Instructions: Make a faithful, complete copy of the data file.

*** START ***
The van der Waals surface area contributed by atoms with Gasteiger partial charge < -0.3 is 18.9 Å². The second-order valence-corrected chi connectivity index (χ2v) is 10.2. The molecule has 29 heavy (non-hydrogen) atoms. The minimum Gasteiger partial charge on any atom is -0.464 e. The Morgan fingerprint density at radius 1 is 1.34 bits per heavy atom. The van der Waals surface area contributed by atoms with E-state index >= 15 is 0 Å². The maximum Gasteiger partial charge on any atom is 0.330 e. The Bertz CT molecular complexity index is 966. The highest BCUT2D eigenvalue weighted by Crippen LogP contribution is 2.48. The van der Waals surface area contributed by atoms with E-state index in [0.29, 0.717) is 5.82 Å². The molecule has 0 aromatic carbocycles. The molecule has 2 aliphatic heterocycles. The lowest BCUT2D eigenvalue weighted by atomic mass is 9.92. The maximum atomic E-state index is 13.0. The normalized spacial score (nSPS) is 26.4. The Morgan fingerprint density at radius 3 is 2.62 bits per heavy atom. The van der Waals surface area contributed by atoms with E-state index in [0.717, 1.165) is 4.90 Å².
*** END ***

The van der Waals surface area contributed by atoms with Gasteiger partial charge < -0.3 is 18.9 Å². The second-order valence-corrected chi connectivity index (χ2v) is 10.2. The molecule has 29 heavy (non-hydrogen) atoms. The minimum Gasteiger partial charge on any atom is -0.464 e. The Morgan fingerprint density at radius 1 is 1.34 bits per heavy atom. The van der Waals surface area contributed by atoms with E-state index >= 15 is 0 Å². The maximum Gasteiger partial charge on any atom is 0.330 e. The Bertz CT molecular complexity index is 966. The highest BCUT2D eigenvalue weighted by Crippen LogP contribution is 2.48. The van der Waals surface area contributed by atoms with E-state index in [0.29, 0.717) is 5.82 Å². The molecule has 0 aromatic carbocycles. The molecule has 2 aliphatic heterocycles. The lowest BCUT2D eigenvalue weighted by atomic mass is 9.92. The maximum atomic E-state index is 13.0. The normalized spacial score (nSPS) is 26.4. The Morgan fingerprint density at radius 3 is 2.62 bits per heavy atom. The van der Waals surface area contributed by atoms with E-state index in [0.717, 1.165) is 4.90 Å².